Evans despairs as spirited Quins fall short of a shock

Munster 15 - Harlequins 9
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Two questions were posed after an intense and absorbing match: how much longer can Munster maintain their remarkable unbeaten record at Thomond Park in the Heineken Cup, and how much longer before Harlequins finally win a match? On the evidence of this taut encounter the answer in both cases has to be "soon".

Two questions were posed after an intense and absorbing match: how much longer can Munster maintain their remarkable unbeaten record at Thomond Park in the Heineken Cup, and how much longer before Harlequins finally win a match? On the evidence of this taut encounter the answer in both cases has to be "soon".

Munster appeared uncharacteristically spiritless for much of a squally evening in Limerick. In their 17 previous European Cup ties here they have displayed pride, passion and indomitable will-power, whether blowing sides away or stealing a late victory against the odds.

Such qualities were on display again on Saturday, but most of the time they came from Harlequins, especially during the second half when Munster did not manage a single point. There was not a hint to a packed house that included the Lions head coach Clive Woodward and his Lions assistant (and Ireland's head coach) Eddie O'Sullivan that this was the bottom team in the Zurich Premiership.

"We came here as underdogs," said Mark Evans, Quins' director of rugby. "Everybody had written us off. Bookies were offering 20-point starts, that sort of stuff, but we believed we could win." And they came mighty close. In the closing stages of the match well into added time, yet another superlative effort saw the excellent Luke Sherriff break away. Ace Tiatia drove on, went to ground and released the ball, which appeared to roll sideways.

But even as a quick-witted Quin flicked it up to Jeremy Staunton, who was in space and would surely have scored, the referee Hugh Watkins whistled for a knock-on. "I think Jeremy would have scored," Evans said, "and although we needed the conversion, had it gone over I think it would have been too late for Munster to come back. We are gutted. Absolutely gutted."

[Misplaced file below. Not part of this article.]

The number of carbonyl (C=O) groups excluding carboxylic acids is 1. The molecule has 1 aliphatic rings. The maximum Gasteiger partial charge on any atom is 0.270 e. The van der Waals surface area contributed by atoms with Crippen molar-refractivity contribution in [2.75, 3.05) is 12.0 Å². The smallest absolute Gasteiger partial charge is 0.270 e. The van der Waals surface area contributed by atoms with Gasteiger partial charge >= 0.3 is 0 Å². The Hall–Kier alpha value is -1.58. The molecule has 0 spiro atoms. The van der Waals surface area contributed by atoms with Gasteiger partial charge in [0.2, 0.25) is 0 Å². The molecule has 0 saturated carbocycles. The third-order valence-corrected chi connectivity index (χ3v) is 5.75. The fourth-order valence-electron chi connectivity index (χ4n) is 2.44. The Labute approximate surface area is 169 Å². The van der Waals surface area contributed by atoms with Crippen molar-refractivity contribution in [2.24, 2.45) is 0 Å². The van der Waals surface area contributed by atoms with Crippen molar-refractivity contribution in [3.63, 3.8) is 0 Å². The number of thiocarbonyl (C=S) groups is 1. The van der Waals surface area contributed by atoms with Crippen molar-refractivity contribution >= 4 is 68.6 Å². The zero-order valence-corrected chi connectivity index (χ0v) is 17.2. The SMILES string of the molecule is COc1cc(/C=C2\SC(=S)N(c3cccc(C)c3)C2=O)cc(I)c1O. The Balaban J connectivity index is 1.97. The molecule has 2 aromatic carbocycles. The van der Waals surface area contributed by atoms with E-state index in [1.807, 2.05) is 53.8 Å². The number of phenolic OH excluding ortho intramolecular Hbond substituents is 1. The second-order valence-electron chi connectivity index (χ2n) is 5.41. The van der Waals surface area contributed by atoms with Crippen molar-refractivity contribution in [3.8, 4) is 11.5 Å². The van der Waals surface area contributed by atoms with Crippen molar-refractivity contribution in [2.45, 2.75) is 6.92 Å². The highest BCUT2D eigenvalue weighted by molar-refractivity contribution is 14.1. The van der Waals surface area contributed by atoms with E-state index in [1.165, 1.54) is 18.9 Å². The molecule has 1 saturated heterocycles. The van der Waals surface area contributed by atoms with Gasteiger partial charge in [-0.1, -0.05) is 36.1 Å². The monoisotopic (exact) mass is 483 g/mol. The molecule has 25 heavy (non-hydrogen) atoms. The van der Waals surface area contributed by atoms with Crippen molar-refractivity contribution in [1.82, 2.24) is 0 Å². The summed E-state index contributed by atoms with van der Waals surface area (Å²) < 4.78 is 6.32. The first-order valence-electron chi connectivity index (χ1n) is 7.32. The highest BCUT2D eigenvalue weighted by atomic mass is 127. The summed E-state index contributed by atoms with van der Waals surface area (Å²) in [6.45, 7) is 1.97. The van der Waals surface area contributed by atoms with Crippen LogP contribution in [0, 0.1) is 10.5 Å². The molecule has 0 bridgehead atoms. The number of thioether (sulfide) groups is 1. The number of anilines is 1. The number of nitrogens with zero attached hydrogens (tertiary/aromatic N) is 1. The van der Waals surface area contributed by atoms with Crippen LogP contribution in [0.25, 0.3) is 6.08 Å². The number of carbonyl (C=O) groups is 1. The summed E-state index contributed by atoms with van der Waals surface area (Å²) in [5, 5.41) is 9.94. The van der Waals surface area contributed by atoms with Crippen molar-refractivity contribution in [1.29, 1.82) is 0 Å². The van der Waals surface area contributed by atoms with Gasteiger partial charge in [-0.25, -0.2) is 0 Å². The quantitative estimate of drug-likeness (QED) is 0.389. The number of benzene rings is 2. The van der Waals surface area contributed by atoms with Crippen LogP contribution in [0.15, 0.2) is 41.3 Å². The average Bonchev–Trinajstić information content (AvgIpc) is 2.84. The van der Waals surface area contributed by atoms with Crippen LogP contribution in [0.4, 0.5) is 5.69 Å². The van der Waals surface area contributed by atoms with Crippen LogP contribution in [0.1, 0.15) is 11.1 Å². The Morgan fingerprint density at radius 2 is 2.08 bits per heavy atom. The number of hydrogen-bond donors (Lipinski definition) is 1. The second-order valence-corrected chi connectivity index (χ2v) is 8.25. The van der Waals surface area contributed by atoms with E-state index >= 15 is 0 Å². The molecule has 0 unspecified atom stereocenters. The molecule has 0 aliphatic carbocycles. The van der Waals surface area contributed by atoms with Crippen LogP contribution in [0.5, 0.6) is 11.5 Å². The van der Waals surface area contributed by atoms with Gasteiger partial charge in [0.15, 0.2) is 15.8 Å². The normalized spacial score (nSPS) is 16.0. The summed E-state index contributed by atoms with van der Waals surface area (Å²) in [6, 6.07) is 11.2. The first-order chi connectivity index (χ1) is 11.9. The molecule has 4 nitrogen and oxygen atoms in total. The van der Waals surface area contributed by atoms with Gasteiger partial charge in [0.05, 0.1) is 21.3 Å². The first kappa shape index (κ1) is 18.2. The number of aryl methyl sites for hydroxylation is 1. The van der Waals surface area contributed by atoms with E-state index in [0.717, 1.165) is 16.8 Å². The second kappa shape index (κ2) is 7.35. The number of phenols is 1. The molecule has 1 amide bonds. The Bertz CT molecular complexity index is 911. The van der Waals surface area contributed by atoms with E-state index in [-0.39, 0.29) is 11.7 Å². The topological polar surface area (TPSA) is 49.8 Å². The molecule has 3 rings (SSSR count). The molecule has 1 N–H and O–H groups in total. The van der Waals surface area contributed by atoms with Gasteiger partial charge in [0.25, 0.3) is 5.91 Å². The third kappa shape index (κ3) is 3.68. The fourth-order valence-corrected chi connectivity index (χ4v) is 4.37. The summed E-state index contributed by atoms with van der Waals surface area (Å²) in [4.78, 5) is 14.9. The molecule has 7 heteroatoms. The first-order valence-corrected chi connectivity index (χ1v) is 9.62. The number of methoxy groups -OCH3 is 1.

Harlequins had to play 30 minutes of the tie with 14 men thanks to three yellow cards. Munster's solitary yellow was a joint affair, when the loose-head prop Marcus Horan and Quins' tight-head Maurice Fitz Gerald were dismissed at the second set scrum for some perceived skulduggery.

But Ace Tiatia's irresponsible handling of one Munster unfortunate's neck in a tackle earned him a card at a critical juncture. Staunton's sin-binning, after the former Munster player's ambiguous slap at the ball was deemed a deliberate knock-on and meant he had to endure a lot of ribald comments from home fans who last year were right behind him.

As for Munster, despite two well-taken tries their traditional furnace up front needs to rediscover its vital spark, otherwise future visitors will be inspired to destroy Fortress Thomond at last.

Munster: Tries Horgan, Leamy; Conversion O'Gara; Penalty O'Gara. Harlequins: Penalties Staunton 3.

Munster: C Cullen; M Lawlor, J Kelly, R Henderson, A Horgan; R O'Gara, P Stringer; M Horan, F Sheahan, J Hayes, T Hogan, P O'Connell, J Williams (A Quinlan, 63), A Foley (capt), D Leamy (G McIlwham, 12-22).

Harlequins: G Duffy; G Harder, W Greenwood, D James, S Keogh; J Staunton, S So'oialo; C Jones, T Fuga (A Tiatia, 56), M Fitz Gerald (M Worsley, 28), R Winters, S Miall (O Palepoi, 72), N Easter (M Worsley 12-22; Fuga, 60-69; L Sherriff, 69), T Diprose, A Vos (capt).

Referee: H Watkins (Wales).

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